1999 – Allegheny County asked Sisters Place to submit a new HUD proposal to establish a transitional housing program for eight homeless, single, young moms and their children. The agency was successful in obtaining this transitional grant.
2000 – The Transitional Housing program began providing two year transitional housing and services to the targeted population. The agency was successful in obtaining its third HUD grant, Children Climbing Higher, addressing the needs of the children of Sisters Place.
2002 – Sisters Place moved into a new stage of development. A new Program Center opened in the fall designed to support the children's activities in the After-School program. The Center also provides the space for support groups, educational seminars for the women, and GED preparation.
2003 - Sisters Place received its fourth HUD grant, HEADS-UP, which supported a Life-Skills worker and a licensed Social Worker.
2005 – Program capacity peaked with HUD grants at their highest level since Sisters Place welcomed its first family.
2007 – 2008 - In the wake of huge budget cuts from HUD we envisioned ways to maintain the level of services to our formerly homeless families with less revenue available. In 2007 an Ad Hoc Board Committee studied our financial situation and recommended staff reduction. We reconfigured the programming staff and followed the board recommendations. We also began to strategize how we could find funding from other sources so we could continue to offer the same level of service
2009-2010 - $100,000 Capacity Building Grant from R.K. Mellon Foundation supports our hiring a full time Development Director.
2010 – As a pro bono gift, several contractors under the direction of Architect Louis Astorino and Mistick Construction renovated a Sisters Place unit to make it more accommodating for a woman with disabilities.
2010-2012 - Sisters Place joined the Homeless Children's Education Fund (HCEF), the Homeless Education Network (HEN), and the Clairton public schools in the Clairton Collaborative, whose goal is to support the education of homeless children by improving communication and cooperation among the critical partners – especially the parents and teachers of the children we serve.
2011-2012 – The board decides to expand programming to support an additional five homeless families on a daily basis. We write a third HUD grant for the Day Light Permanent Housing Program and begin serving families in October 2011.

Financials

Sisters Place, Inc.
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Operations

The people, governance practices, and partners that make the organization tick.

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Connect with nonprofit leaders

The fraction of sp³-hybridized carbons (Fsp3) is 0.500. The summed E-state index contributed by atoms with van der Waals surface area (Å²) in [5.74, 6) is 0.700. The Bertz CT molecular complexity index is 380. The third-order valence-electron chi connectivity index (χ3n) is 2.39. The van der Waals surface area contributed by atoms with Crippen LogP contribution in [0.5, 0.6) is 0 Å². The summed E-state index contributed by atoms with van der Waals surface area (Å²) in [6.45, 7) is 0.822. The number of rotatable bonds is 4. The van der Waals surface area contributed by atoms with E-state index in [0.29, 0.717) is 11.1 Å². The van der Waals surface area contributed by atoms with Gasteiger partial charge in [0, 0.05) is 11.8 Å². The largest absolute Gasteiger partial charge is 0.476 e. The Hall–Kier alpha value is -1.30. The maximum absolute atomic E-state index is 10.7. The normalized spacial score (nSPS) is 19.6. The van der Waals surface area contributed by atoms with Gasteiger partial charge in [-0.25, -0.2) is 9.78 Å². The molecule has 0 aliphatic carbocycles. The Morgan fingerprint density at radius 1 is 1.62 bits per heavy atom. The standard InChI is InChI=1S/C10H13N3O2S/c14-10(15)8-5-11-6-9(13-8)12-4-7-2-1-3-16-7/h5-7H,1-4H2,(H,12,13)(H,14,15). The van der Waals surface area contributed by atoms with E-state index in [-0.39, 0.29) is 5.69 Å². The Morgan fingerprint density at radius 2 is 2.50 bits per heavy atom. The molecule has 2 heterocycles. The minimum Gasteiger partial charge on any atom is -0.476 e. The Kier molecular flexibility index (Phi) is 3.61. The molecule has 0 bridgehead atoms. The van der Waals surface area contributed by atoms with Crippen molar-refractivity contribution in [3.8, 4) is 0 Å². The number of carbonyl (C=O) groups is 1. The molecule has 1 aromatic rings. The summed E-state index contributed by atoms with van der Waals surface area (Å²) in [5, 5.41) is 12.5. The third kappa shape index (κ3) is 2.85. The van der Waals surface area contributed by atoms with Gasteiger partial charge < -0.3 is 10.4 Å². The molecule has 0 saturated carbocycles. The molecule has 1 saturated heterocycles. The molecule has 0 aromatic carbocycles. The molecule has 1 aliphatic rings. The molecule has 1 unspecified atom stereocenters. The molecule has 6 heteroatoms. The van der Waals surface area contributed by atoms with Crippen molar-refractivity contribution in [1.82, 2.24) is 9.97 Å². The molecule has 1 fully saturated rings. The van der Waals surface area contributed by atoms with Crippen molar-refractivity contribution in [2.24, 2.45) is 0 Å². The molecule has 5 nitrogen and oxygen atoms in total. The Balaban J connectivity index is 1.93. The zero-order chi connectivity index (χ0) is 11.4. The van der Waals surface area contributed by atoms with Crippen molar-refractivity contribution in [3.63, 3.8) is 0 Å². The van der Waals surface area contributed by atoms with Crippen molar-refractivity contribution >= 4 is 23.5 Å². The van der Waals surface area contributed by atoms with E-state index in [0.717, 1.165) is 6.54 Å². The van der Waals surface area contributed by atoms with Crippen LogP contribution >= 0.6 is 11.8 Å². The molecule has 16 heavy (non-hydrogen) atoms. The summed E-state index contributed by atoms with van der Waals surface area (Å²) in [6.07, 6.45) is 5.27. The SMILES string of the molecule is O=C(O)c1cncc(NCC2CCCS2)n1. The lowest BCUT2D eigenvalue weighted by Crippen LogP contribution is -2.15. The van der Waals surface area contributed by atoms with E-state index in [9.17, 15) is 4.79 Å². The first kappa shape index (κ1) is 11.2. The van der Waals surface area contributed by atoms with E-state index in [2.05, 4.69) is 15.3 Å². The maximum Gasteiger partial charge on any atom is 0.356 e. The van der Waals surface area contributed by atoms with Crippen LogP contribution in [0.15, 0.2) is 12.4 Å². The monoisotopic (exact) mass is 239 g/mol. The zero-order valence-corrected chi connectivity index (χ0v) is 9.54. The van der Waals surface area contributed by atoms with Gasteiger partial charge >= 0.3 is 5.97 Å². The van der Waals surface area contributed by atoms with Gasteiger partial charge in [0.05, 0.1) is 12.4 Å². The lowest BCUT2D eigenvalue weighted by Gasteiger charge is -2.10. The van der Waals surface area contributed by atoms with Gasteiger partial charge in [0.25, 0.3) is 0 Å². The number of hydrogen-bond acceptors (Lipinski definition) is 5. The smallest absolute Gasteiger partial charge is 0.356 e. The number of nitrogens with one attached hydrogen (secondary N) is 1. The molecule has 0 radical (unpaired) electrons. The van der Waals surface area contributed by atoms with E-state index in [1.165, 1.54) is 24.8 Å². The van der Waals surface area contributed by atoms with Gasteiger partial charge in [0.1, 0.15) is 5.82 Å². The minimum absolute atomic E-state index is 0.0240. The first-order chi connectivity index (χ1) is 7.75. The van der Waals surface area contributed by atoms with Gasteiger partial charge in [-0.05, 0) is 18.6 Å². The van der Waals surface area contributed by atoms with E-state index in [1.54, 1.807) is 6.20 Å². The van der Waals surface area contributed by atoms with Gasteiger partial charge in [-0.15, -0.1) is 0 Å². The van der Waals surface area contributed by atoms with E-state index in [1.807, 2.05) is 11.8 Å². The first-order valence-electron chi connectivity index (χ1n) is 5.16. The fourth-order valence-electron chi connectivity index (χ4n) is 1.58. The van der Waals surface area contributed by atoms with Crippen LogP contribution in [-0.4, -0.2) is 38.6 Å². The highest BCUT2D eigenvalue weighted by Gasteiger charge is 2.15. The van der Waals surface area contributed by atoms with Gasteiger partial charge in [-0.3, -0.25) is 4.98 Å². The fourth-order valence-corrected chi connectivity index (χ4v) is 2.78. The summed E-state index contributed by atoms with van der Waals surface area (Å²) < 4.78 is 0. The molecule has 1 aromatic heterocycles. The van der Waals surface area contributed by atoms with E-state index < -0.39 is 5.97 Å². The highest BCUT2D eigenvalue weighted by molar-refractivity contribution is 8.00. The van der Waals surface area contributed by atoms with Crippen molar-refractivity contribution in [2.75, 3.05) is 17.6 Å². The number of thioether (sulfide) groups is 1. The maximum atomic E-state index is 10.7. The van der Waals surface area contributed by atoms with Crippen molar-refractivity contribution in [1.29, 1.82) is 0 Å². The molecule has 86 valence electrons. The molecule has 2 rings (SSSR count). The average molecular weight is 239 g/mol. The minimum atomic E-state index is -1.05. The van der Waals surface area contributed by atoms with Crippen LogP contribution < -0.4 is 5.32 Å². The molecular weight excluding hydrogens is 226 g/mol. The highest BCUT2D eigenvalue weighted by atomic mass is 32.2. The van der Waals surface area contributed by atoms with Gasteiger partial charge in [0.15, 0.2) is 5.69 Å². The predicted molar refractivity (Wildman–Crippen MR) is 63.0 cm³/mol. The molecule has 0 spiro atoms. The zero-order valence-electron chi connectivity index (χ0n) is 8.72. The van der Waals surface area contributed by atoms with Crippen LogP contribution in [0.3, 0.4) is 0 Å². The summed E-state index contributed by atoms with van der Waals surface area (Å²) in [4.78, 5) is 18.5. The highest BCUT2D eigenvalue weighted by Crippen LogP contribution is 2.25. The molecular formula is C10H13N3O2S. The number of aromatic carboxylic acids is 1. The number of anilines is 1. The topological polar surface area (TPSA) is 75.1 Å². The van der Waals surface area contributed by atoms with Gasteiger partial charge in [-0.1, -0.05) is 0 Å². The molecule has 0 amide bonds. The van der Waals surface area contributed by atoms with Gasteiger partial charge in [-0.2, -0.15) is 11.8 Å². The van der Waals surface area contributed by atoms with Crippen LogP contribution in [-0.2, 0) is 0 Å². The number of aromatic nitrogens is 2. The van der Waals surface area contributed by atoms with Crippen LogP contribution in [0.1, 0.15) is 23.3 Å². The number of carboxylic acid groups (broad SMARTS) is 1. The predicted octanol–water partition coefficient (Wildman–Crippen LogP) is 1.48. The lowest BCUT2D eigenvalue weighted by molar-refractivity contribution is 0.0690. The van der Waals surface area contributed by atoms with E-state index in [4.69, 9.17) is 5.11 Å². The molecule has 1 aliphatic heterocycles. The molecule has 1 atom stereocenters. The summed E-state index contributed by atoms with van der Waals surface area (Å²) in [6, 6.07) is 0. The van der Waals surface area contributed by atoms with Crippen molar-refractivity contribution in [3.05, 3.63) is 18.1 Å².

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  • Analyze a variety of pre-calculated financial metrics
  • Access beautifully interactive analysis and comparison tools
  • Compare nonprofit financials to similar organizations

Want to see how you can enhance your nonprofit research and unlock more insights? Learn More about GuideStar Pro.

Sisters Place, Inc.

Board of directors
as of 10/14/2021
SOURCE: Self-reported by organization
Board chair

Sr. Althea Anne Spencer

Sisters of St. Francis of the Providence of God

Term: 2019 - 2022

Ken Service

University of Pittsburgh

Robin Kelly

Wesley Spectrum Services

John Bachkay

St. Sylvester Parish

Joseph Cvitkovic

Private Practice

Debra Donley

Hertz Gateway Center, LP

Betty Sundry

Sisters of Divine Providence

Jill Harding

Action Housing

April Witkowski

Children's Hospital Foundation

Bette Nelson

Sisters of Charity of Nazareth

Althea Anne Spencer

Sisters of St. Francis of the Providence of God

Susan Clay

Holy Family Institute

Kathleen McGrady

Seton Hill University

Joan Munns

UPMC Mercy

Lisa D'Onofrio

Alcoa

Judy Brennan

Treasurer

Nicole Bielick

Amelia Brett

Strassburger McKenna Gutnick & Gefsky

Fred Cappelli

Retired

Candice Moore

M. Diane Smith

Convent of Mercy

Cindy Zwergel

Vinyl Answer

Board leadership practices

SOURCE: Self-reported by organization

GuideStar worked with BoardSource, the national leader in nonprofit board leadership and governance, to create this section.

  • Board orientation and education
    Does the board conduct a formal orientation for new board members and require all board members to sign a written agreement regarding their roles, responsibilities, and expectations? Yes
  • CEO oversight
    Has the board conducted a formal, written assessment of the chief executive within the past year ? Yes
  • Ethics and transparency
    Have the board and senior staff reviewed the conflict-of-interest policy and completed and signed disclosure statements in the past year? Yes
  • Board composition
    Does the board ensure an inclusive board member recruitment process that results in diversity of thought and leadership? Yes
  • Board performance
    Has the board conducted a formal, written self-assessment of its performance within the past three years? Yes

Organizational demographics

SOURCE: Self-reported; last updated 10/14/2021

Who works and leads organizations that serve our diverse communities? GuideStar partnered on this section with CHANGE Philanthropy and Equity in the Center.

Leadership

The organization's leader identifies as:

Race & ethnicity
White/Caucasian/European
Gender identity
Female, Not transgender (cisgender)
Sexual orientation
Heterosexual or Straight
Disability status
Person without a disability

Race & ethnicity

Gender identity

 

Sexual orientation

No data

Disability